Returning to The Bronx, the Festival will kick-off this year’s Latino Heritage Month festivities with drive-in, in-person and virtual experiences.
The New York Latino Film Festival (NYLFF), the nation’s premier Latino film festival returns to The Bronx (100 East 151st Street, The Bronx, NY) from September 14 to 19, 2021 with an impressive roster of 102 films from more than 12 countries, the largest number of films to date. NYLFF’s opening night, presented by the Motion Picture Association, will celebrate the 20th anniversary of the film Raising Victor Vargas (2002, 88 min., USA), featuring screening and cast reunion.
The New York Latino Film Festival is the premier Urban Latino film event in the country. Founded by Calixto Chinchilla in 1999, it aims to produce culturally relevant and entertaining experiences that build audiences for Latino cinema, support the film community with professional development and foster relationships for Latino talent. Programming includes the flagship film festival in New York City, competition programs and community programs.
“Diversity and inclusion remain at the forefront of NYLFF’s mission. For more than 20 years, we have demonstrated the importance of these values through the renowned festival, the Futuro Digital Conference, our marketing agency, and other partnerships that have offered a critical platform for Latino talent and filmmakers. Gracias to WarnerMedia and our many partners who, year after year, have demonstrated their support for stories by us and for us,” said Calixto Chinchilla, Founder of NYLFF.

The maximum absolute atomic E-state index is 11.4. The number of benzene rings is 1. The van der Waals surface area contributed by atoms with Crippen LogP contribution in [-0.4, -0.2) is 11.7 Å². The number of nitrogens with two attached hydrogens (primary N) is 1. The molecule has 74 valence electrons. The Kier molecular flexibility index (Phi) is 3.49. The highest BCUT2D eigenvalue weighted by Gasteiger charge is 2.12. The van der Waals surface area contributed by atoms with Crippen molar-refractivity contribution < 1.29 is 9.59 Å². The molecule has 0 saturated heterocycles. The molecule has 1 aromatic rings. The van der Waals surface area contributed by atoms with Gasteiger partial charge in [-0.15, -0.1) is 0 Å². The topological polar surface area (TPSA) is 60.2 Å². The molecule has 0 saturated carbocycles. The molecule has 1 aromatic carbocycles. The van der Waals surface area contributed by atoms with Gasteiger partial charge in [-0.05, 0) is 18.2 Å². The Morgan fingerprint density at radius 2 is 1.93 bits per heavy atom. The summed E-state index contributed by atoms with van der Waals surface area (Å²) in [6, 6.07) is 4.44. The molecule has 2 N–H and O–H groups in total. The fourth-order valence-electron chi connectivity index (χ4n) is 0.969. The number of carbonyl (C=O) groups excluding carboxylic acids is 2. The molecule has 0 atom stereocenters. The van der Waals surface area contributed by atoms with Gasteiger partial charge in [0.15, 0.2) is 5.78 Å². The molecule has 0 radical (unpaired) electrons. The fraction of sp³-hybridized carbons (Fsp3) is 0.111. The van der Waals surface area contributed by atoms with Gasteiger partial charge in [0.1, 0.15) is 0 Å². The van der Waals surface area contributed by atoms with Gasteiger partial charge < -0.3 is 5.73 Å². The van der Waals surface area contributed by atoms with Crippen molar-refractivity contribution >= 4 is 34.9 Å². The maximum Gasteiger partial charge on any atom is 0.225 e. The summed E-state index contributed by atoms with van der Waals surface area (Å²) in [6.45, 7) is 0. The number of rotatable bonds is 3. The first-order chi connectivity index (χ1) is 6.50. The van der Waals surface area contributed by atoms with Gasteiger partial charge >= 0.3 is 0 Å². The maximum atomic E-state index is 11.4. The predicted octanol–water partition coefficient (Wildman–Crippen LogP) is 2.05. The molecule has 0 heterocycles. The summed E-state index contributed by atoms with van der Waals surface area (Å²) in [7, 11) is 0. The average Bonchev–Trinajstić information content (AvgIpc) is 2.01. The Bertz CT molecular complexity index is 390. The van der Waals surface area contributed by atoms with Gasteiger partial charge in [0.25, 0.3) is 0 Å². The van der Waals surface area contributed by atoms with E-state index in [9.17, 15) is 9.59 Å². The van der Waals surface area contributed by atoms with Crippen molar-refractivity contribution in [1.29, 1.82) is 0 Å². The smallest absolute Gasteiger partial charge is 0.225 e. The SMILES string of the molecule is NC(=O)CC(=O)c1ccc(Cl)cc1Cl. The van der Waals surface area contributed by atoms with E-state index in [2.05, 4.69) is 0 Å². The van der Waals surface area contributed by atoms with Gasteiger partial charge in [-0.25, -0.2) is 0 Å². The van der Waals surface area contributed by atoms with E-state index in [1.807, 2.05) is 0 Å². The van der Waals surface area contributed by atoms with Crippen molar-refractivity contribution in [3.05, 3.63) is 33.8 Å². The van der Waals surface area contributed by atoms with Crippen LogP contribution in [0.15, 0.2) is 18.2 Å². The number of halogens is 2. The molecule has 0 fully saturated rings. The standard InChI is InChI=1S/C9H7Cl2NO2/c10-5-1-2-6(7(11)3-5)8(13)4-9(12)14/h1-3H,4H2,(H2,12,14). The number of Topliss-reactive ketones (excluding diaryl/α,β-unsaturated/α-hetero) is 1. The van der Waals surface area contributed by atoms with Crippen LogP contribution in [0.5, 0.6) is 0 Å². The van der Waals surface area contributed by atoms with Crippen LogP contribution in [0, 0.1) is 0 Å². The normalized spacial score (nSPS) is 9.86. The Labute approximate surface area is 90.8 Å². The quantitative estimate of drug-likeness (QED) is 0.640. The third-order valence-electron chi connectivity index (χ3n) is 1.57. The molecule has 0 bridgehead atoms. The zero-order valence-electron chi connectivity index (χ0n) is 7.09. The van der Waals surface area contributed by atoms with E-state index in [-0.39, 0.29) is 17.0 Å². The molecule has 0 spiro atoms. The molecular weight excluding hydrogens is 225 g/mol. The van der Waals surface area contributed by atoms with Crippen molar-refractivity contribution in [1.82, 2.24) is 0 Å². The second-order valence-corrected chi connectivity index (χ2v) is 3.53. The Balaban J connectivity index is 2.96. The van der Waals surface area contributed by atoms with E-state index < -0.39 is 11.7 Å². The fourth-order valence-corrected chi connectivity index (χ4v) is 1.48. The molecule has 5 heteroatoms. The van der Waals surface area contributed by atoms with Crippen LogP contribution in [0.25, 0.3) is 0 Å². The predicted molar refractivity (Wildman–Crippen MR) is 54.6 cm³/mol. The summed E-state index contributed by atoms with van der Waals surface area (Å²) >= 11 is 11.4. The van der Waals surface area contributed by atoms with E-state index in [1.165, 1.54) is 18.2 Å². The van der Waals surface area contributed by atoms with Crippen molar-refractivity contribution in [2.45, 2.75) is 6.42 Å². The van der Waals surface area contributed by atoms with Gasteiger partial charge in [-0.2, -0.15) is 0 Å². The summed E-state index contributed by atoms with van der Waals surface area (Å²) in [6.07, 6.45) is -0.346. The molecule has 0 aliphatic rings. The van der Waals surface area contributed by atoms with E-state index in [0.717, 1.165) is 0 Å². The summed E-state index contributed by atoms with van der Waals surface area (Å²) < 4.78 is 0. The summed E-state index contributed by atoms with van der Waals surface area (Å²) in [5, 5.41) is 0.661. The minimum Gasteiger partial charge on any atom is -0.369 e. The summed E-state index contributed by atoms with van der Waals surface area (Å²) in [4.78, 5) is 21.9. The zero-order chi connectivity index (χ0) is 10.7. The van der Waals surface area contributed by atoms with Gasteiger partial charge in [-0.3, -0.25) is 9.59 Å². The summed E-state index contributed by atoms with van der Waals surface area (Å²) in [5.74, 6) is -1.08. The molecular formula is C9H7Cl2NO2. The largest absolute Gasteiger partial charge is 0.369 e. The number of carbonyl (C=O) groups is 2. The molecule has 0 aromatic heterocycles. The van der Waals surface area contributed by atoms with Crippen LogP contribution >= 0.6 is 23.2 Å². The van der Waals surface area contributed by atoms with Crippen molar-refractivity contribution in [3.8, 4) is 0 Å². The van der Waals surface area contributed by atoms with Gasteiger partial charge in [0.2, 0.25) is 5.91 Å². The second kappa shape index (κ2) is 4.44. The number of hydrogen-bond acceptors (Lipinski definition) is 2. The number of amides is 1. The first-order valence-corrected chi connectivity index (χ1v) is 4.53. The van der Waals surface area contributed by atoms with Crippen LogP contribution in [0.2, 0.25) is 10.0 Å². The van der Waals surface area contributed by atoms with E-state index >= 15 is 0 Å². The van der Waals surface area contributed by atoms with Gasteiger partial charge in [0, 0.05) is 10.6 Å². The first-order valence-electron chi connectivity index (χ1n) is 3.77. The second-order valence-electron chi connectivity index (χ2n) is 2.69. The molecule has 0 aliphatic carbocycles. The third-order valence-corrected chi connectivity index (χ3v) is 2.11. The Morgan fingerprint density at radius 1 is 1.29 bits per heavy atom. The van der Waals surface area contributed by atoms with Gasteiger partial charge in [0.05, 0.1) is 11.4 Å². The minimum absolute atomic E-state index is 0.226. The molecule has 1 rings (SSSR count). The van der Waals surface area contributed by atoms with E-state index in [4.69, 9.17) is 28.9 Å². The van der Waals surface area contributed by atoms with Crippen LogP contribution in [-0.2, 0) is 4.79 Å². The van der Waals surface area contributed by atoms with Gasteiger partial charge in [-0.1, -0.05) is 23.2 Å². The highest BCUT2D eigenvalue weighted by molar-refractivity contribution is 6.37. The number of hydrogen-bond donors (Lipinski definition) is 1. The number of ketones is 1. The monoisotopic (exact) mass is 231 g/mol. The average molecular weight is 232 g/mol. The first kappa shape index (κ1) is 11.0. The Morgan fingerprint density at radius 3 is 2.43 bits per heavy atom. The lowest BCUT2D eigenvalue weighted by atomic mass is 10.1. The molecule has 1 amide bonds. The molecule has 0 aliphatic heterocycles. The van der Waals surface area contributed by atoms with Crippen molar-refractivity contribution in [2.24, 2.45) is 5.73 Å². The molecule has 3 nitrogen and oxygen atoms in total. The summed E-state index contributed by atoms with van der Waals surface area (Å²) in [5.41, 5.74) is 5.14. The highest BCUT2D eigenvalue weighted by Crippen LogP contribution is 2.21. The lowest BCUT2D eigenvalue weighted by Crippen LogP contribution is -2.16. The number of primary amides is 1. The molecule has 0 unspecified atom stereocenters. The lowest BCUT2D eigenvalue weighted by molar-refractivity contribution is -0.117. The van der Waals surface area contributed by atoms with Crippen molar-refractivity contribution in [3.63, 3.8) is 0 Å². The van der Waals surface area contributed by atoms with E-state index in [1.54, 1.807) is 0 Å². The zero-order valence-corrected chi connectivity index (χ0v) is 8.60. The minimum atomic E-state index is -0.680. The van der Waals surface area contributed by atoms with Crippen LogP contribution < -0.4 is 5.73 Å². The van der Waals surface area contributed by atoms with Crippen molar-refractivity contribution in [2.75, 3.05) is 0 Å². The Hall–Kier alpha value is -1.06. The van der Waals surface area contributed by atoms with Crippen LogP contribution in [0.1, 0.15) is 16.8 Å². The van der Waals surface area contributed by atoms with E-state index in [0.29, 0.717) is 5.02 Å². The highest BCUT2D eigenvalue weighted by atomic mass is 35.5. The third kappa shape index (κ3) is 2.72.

The week-long festival will feature a mix of virtual screenings and in-person viewings, showcasing some of the best Latino talent in film.
“We are proud to support this year’s return of the NY Latino Film Festival to the Bronx, home to NYC’s largest population of Latinos,” said the Commissioner of the Mayor’s Office of Media and Entertainment, Anne del Castillo. “This celebration of cinema showcases the broad diversity of stories and talent from the Latino filmmaking community.”
The closing night film, straight from its World Premiere at The Toronto Film Festival, La Soga 2, (2021, 92 min., USA) the highly anticipated sequel written and directed by Manny Perez makes its U.S. premiere at the festival. Former hitman La Soga (Manny Perez), fights to rescue the love of his life while confronting his inner demons and violent past that keep calling him.
Making its world premiere, All the World is Sleeping (2021, 111 min., USA), directed by Ryan Lacen, and starring Melissa Barrera (In the Heights) & Jackie Cruz (Orange Is the New Black). A Chicana in New Mexico sinks deeper into her addiction in this unique, cerebral, and chaotic view of the growing drug epidemic.
Samland (2021, 87 min., USA) written and directed by Juan Pablo Reyes, finds a man and woman and love in the oddest of places on their journey to find the ever-elusive “American Dream.” John Leguizamo returns to NYLFF with the US premiere of the white-knuckle drama set in Colombia, Dark Blood (2021, 83 min., USA). The Spanish-language film, directed by Harold Trampetero, follows a father imprisoned after committing a brutal revenge crime.
HBO Max will close out the festival with Moving Pa’lante! a free outdoor event that will feature a live performance by reggaeton star Justin Quiles and “concert salas,” where guests can check out HBO Max’s collection of exclusive Latin music specials. The evening will also include DJ’s, poets, food trucks, games, and local business vendors.
You might be interested: How Arylin Martínez Cora is empowering fellow Latinx Filmmakers through nonprofit
“I am thrilled to once again commemorate Latino Heritage Month by welcoming the New York Latino Film Festival to The Bronx,” said Bronx Borough President Ruben Diaz Jr. “Film is something that unites us globally, and throughout the pandemic, many relied on film and the arts as a form of both expression and entertainment. As our borough and our city recover, I want to thank the organizers of the New York Latino Film Festival for debuting these wonderful works of art celebrating our customs, our culture, and our history, this Latino Heritage Month in our great borough.”